As a white woman, it is not the job of the person of color to grant me mercy. Although I have experienced that over and over again. As a white woman, I can only find my healing and mercy in the eyes of the One who is Mercy.

I have to be filled up there, healed there. I have to receive the balm of Mercy and wait for the healing.

Once we awaken to our participation in systemic injustice, we want to run to the ones we have hurt and oppressed and fall at their feet and beg for mercy. I have learned this: That is where we may want our mercy, but to do that, is to perpetuate the violence.

Abuser running to abused, is re-victimizing the abused.
Abuser running to abused for mercy, is an abuse of power, yet again.
Abuser running to abused, begging for forgiveness, centralizes the story around the abuser and not the victim.
Abuser crying, dealing with her own emotions around the shadows of her story, again centralizes her pain and not the centuries of pain and injustice of those oppressed.

We don’t tolerate this behaviour from those who commit domestic violence. We look to victims of abuse with compassion. We tell abusers to get help—but not from their victims.

We have to figure out a different way forward.

As a white woman, I need intentional recovery from my internalized racism and dominance. I need recovery from finding my worth only in the center of the story. I need recovery from my addiction to power. I need repentance from the greed that has brought us to this place.

When I looked at the second-degree burns on my skin, I didn’t think I deserved tenderness. I don’t deserve the tender balm of Mercy. I think I deserve the pain. I want the pain to remind me of the pain I-we-the-system, have caused others.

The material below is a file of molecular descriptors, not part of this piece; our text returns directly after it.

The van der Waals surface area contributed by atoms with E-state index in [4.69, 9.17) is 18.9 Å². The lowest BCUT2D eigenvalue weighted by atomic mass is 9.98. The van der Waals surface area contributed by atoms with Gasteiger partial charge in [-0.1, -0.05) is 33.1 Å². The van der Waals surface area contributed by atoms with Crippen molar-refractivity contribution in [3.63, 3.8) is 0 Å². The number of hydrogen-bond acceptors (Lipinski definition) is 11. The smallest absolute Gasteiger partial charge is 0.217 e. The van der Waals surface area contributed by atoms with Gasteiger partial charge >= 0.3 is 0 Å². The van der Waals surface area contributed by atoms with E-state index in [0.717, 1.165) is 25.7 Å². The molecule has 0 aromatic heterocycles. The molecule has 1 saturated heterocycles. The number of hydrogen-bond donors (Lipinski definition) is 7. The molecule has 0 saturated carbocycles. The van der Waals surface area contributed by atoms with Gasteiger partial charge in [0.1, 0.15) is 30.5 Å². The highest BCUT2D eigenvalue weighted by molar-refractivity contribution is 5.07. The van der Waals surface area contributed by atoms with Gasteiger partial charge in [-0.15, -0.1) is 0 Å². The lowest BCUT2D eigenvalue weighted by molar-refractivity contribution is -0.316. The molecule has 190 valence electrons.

This is also not the way forward.

Our way forward is through repentance.
Our way forward is looking into the face of Mercy.
Our way forward is finding our healing through the eyes of Love.
Our way forward is in the arms of the One.

Mercy is for the undeserved.

The sin of systemic racism needs to bring us to our knees, again and again. I see no way forward but to repent—for my personal part and for the larger systemic injustices. We need to turn from our wicked ways.

Our way forward is to seek justice by dismantling the systems and structures that oppress.
Our way forward is to love mercy–for those in pain and for those who least deserve it. Because that is exactly what mercy is.
Our way forward is to walk humbly.

Now, when I look at the scar on my skin, another door is opening. I am beginning to love mercy.

____________________________

If you are white, would you join me in a Prayer of Repentance today? For me, repentance isn’t just once-off. For me, as a new layer of the racism embedded within me is revealed, I have to bring that anew. Racism has been constructed over centuries and I have been swimming in the waters for so long, I am not always aware of how it has affected me. We will likely not solve racism in our time, but we can bring our bodies, our repentance, our longing for a different way, our Love to this long walk towards justice now.

Right now.

Let’s bow our heads, bend our knees, or fall on the ground, however you need to come before the God of the Universe today.

May God hear our prayers.

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Idelette McVicker
I like soggy cereal and I would like to go to every spot on the map of the earth to meet our world’s women. I dream of a world where no women or girls are for sale. I dream of a world where women and men are partners in doing the work that brings down a new Heaven on earth. My word last year was “roar” and I learned it’s not about my voice rising as much as it is about our collective voices rising in unison to bring down walls of injustice. This year, my own word is “soar.” I have three children and this place–right here, called shelovesmagazine.com–is my fourth baby. I am African, although my skin colour doesn’t tell you that story. I am also a little bit Chinese, because my heart lives there amongst the tall skyscrapers of Taipei and the mountains of Chiufen. Give me sweet chai and I think I’m in heaven. I live in Vancouver, Canada and I pledged my heart to Scott 11 years ago. I believe in kindness and calling out the song in each other’s hearts. I also believe that Love covers–my gaps, my mistakes and the distances between us. I blog at idelette.com and tweet @idelette.
Idelette McVicker